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Examining the relationship of vaping to smoking initiation among US youth and young adults: a reality check
  1. David T Levy1,
  2. Kenneth E Warner2,
  3. K Michael Cummings3,
  4. David Hammond4,
  5. Charlene Kuo1,
  6. Geoffrey T Fong5,
  7. James F Thrasher6,
  8. Maciej Lukasz Goniewicz7,
  9. Ron Borland8
  1. 1 Cancer Prevention and Control, Lombardi Comprehensive Cancer Center, Georgetown University, Washington, District of Columbia, USA
  2. 2 Department of Health Management and Policy, School of Public Health, University of Michigan, Ann Arbor, Michigan, USA
  3. 3 Department of Psychiatry and Behavioral Sciences, Medical University of South Carolina, Charleston, South Carolina, USA
  4. 4 School of Public Health and Health Systems, University of Waterloo, Waterloo, Ontario, Canada
  5. 5 Department of Psychology, School of Public Health and Health Systems, Ontario Institute for Cancer Research, Toronto, Ontario, Canada
  6. 6 Health Promotion, Education, and Behavior, School of Public Health, University of South Carolina, Columbia, South Carolina, USA
  7. 7 Department of Health Behavior, Roswell Park Comprehensive Cancer Center, Buffalo, New York, USA
  8. 8 Nigel Gray Distinguished Fellow in Cancer Prevention, Cancer Council Victoria, Carlton, Victoria, Australia
  1. Correspondence to Dr. David T Levy, Cancer Prevention and Control, Lombardi Comprehensive Cancer Center, Georgetown University, Washington DC 20007, USA; dl777{at}georgetown.edu

Abstract

Background The 2018 National Academies of Sciences, Engineering, and Medicine Report found substantial evidence that electronic cigarette use (vaping) by youth is strongly associated with an increased risk of ever using cigarettes (smoking) and moderately associated with progressing to more established smoking. However, the Report also noted that recent increases in vaping have been associated with declining rates of youth smoking. This paper examines the temporal relationship between vaping and youth smoking using multiple data sets to explore the question of whether vaping promotes smoking initiation in the USA.

Methods Using publicly available, nationally representative data on smoking and vaping among youth and young adults, we conducted a trend line analysis of deviations from long-term trends in smoking starting from when vaping became more prevalent.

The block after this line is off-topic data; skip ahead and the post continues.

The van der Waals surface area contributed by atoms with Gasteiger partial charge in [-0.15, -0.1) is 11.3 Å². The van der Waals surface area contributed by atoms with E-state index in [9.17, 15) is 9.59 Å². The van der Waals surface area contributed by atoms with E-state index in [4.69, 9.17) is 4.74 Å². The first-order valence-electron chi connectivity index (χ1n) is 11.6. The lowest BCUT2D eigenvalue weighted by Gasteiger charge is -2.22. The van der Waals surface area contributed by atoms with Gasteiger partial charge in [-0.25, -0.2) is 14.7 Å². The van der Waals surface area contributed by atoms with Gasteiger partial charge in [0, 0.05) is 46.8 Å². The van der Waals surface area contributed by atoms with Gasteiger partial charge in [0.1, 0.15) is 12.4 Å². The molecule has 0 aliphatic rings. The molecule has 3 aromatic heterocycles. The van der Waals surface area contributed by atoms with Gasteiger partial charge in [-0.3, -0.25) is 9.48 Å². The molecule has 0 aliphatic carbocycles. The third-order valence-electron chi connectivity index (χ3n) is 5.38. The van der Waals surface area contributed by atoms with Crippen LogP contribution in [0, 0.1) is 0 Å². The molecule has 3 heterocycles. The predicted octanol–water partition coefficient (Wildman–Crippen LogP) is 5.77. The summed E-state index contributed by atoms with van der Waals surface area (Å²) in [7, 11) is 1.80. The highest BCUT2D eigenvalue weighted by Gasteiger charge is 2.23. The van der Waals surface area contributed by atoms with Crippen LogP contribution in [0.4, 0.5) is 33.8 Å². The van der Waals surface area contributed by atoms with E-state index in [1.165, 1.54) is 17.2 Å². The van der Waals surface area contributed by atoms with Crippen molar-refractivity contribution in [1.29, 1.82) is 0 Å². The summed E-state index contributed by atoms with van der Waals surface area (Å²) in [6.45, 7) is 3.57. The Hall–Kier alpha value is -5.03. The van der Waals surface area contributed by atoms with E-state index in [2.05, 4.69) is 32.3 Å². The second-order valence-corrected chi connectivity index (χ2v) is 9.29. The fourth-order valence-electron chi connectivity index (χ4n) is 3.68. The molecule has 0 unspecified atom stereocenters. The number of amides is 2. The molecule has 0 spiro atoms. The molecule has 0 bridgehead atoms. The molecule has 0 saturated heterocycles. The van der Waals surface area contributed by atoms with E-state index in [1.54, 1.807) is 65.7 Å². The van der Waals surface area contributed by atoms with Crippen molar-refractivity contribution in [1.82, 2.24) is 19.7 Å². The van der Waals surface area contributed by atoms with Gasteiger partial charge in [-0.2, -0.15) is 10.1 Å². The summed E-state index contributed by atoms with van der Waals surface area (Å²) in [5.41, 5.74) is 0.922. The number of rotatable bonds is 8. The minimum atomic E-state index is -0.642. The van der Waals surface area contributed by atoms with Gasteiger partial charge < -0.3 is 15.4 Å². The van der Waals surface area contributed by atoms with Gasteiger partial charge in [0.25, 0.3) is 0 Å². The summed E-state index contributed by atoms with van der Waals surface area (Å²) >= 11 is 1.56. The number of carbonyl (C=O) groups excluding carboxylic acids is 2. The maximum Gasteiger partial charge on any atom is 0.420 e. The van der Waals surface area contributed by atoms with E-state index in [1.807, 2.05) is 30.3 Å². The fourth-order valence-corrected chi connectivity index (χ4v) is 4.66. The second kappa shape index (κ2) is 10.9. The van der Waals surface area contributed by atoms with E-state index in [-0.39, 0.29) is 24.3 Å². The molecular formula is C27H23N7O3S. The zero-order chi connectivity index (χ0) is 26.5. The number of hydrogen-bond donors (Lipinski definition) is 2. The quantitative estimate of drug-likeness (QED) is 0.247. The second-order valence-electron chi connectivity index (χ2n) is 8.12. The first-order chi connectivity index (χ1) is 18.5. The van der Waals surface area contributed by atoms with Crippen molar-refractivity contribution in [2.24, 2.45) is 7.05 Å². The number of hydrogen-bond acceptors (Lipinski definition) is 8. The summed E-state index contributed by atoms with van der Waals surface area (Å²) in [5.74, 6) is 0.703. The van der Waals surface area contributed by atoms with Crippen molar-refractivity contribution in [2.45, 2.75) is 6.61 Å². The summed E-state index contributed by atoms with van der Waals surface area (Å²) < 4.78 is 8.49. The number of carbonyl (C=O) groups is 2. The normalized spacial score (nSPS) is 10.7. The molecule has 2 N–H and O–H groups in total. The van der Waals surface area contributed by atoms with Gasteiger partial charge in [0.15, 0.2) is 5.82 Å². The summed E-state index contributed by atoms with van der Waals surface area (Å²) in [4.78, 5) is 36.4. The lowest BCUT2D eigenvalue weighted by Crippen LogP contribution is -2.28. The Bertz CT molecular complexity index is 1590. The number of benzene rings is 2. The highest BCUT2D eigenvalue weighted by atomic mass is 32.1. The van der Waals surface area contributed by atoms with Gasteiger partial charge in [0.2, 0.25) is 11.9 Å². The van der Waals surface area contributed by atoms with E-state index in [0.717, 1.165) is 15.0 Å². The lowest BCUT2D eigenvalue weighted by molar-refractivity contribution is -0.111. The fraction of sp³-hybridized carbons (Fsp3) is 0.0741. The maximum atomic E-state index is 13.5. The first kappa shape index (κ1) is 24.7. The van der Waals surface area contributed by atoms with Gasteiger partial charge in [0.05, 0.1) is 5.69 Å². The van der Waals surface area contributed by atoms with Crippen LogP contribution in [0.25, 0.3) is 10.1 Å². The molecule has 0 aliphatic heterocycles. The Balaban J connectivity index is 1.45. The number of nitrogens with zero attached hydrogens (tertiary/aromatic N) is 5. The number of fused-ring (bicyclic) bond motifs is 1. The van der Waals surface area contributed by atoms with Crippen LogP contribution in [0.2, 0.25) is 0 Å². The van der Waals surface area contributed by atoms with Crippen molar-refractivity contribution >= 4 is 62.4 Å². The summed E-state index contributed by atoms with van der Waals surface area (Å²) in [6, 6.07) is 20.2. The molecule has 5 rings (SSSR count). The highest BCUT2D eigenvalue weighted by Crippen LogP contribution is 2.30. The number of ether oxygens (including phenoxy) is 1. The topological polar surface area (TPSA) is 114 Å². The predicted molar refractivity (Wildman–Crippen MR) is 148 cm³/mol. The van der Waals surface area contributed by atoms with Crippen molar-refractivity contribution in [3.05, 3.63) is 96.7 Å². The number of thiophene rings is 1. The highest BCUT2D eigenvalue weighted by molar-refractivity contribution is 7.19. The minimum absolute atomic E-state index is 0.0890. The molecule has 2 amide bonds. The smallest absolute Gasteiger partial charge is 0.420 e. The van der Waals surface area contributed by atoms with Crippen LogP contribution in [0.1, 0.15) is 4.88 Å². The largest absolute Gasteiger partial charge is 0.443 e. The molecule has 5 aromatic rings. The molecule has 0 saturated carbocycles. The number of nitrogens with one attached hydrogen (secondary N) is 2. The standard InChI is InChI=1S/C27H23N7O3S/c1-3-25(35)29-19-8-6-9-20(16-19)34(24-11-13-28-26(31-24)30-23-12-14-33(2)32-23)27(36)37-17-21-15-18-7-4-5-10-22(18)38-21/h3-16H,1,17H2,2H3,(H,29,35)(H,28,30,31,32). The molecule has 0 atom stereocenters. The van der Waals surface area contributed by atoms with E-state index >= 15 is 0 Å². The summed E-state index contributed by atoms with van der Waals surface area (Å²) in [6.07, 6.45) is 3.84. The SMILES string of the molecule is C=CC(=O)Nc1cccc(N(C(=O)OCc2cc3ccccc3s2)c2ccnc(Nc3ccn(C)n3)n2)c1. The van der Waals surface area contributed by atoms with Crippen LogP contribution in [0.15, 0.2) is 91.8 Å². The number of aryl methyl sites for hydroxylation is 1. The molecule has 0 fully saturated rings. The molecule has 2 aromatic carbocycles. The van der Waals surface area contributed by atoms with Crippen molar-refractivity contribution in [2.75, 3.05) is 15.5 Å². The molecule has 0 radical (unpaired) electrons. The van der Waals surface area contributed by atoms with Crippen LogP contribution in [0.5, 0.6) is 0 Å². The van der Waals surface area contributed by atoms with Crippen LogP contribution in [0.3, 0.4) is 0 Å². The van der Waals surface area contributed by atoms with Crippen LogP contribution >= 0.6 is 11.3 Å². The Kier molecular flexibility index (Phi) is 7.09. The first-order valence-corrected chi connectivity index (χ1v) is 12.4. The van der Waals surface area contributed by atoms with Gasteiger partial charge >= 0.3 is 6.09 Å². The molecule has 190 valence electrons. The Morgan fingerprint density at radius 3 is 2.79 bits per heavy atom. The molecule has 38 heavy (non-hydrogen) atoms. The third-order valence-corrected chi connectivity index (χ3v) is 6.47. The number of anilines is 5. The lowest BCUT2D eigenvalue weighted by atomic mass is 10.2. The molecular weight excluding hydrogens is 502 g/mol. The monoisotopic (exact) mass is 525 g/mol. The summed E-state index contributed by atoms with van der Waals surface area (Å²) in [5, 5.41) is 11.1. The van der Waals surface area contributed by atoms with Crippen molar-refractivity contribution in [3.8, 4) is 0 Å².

Results There was a substantial increase in youth vaping prevalence beginning in about 2014. Time trend analyses showed that the decline in past 30-day smoking prevalence accelerated by two to four times after 2014. Indicators of more established smoking rates, including the proportion of daily smokers among past 30-day smokers, also decreased more rapidly as vaping became more prevalent.

Conclusions The inverse relationship between vaping and smoking was robust across different data sets for both youth and young adults and for current and more established smoking. While trying electronic cigarettes may causally increase smoking among some youth, the aggregate effect at the population level appears to be negligible given the reduction in smoking initiation during the period of vaping’s ascendance.

  • electronic nicotine delivery devices
  • surveillance and monitoring
  • harm reduction

This is an open access article distributed in accordance with the Creative Commons Attribution Non Commercial (CC BY-NC 4.0) license, which permits others to distribute, remix, adapt, build upon this work non-commercially, and license their derivative works on different terms, provided the original work is properly cited, appropriate credit is given, any changes made indicated, and the use is non-commercial. See: http://creativecommons.org/licenses/by-nc/4.0/.

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Footnotes

  • Contributors DTL wrote the original manuscript, conducted the empirical analysis and revised the manuscript. CK helped write the original manuscript, conduct empirical analyses and edit the paper. The other authors all took an active role in developing the original ideas for the study, critiquing the analysis, extensive editing of the manuscript and revising the manuscript.

  • Funding RB, KMC, GTF, MLG, DH, DTL and JFT received funding from the National Cancer Institute under grant P01CA200512.

  • Competing interests MLG was a member of the National Academies of Sciences, Engineering, and Medicine (NASEM) Committee on the Review of the Health Effects of Electronic Nicotine Delivery Systems who wrote the report. The report was funded by the Food and Drug Administration (FDA), but the FDA was not involved in the drafting or review of the NASEM Report or this manuscript. The policy implications written in this manuscript are the views of the authors and do not necessarily represent the views of the other members of the Committee, the NASEM or the FDA. MLG also received a research grant and served as an advisory board member to pharmaceutical companies that manufacture smoking cessation medications. KMC and DH have served as an expert witness in litigation against the cigarette industry.

  • Patient consent Not required.

  • Provenance and peer review Not commissioned; externally peer reviewed.

  • Data sharing statement The data are all published. The authors will make these data available to all who request it.

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